When I moved my family from our council flat in Peckham (in a southern city now known as ‘Moscow-on-Thames’) to the relative housing sanity of the Midlands at the turn of the century, legal aid remuneration was considerably better than it is now. Even basic agency rates in 2000 eclipsed those currently offered by the CPS.
I set up on my own after enduring practice with an HoC who habitually rolled into Court with three pilot cases full of PCMH’s, leaving rent fodder (as I then was) with the odd probation breach. Ten years later, I still enjoy freedom from the rents and constraints of most conventional Chambers. With a common law practice incorporating Public Access work, I readily admit to being not so vulnerable to the effects of the cuts. That does not mean I am in favour of the terrible destruction of the criminal justice system by, of all people, the Ministry of Justice.
The following years brought no increases in AGFS, just cuts from the government. The criminal Bar were extremely restrained. Indeed, when we did summon up the courage to undertake limited industrial action, in 2005, it was over even before it began to take effect, our Circuit Leader of the time announcing to the press, without any ballot: ‘We have made our point and have returned to work.’
In 2014, the present cuts mask a wholesale attack on the criminal justice system.
The Law Society rolled over meekly, much to the fury of many small firms whose profit margins will disappear under the burden of 17.5% cuts.
The only route to survival for those firms will be to do Crown Court work in-house, leaving even less for the criminal Bar. That is so even if we leave the current ‘deal’ in place and cuts to AGFS (VHCC aside) staved off for another year.
We were told that this ‘deal’ was only open to the CBA for two days, leaving no time for consultation in the form of a ballot. I openly criticised (@carnybull) Circuit Leaders for agreeing without consulting the membership, feeling that the ‘deal’ took the impetus away from our successful action. Yet it now emerges (via Simon Csoka QC) that the Bar Council were seemingly in negotiations over the ‘deal’ for a couple of weeks before it was presented as a fait accompli.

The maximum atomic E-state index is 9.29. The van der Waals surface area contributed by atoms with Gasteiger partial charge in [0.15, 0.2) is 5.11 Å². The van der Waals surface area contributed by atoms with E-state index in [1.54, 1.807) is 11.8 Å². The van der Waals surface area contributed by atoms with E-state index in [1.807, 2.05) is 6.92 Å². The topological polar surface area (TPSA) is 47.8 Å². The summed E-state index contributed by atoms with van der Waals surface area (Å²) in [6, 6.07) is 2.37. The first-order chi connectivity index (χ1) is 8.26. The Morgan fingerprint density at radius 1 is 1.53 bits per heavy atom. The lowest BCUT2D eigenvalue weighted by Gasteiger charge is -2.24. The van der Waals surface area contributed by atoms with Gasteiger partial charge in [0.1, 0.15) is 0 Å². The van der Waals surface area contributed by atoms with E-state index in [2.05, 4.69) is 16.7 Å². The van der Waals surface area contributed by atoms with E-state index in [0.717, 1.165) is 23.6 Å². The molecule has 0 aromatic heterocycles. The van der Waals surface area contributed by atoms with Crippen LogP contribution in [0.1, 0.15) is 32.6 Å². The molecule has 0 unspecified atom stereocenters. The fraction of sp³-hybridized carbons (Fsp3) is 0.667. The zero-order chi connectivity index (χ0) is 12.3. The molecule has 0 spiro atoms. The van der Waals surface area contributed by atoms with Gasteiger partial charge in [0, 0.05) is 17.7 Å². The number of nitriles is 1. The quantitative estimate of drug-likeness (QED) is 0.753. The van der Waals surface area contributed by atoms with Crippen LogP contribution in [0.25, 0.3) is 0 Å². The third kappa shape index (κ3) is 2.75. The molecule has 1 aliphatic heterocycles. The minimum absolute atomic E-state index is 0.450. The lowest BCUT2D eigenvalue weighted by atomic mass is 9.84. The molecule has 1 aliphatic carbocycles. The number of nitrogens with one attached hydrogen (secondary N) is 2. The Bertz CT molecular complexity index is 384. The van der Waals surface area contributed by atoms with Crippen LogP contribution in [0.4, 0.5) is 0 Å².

In other words:
(i) the Bar Council said nothing to its members about preliminary negotiations, even as it was announced that the ‘deal’ was done; and
(ii) there was time for a ballot before anyone agreed to the ‘deal’; and
(iii) if the successful ‘No Returns’ action was not suspended, there was more pressure on the MoJ to adopt a less unilateral position during a ballot; and
(iv) ‘No Returns’ combined with the actions of LCCSA and CLSA members, as they failed to apply for rep orders for the Crown Court, would rapidly bring the MoJ to their knees.
We are not in this for greed. We took action for a noble cause and that aim remains true.
Rejecting the ‘deal’ and reinstating No Returns gives us – and the small and medium-sized solicitors most us depend upon – a fighting chance of defeating the cuts. Yes, there is a chance that Grayling will bring cuts forward and reconsider OCOF. But he can do little if the criminal Bar and solicitors maintain industrial action which rapidly brings the Courts to a halt.
To those who say juniors have suffered enough over No Returns, I ask you to remember how effective the strategy proved over just 3 weeks, compared to the year of the Miners’ Strike.
We are not going to suffer anything like the Miners. It is not too much of a sacrifice to continue No Returns and just as, if not more, risky to live with the ‘deal’. We have a chance to fight or to lose anyway; as otherwise dual contracts force solicitors to move further into Crown Court work.
After all, what is the use of a stay of execution if it means you can’t eat enough to survive?
That’s why I’m voting YES.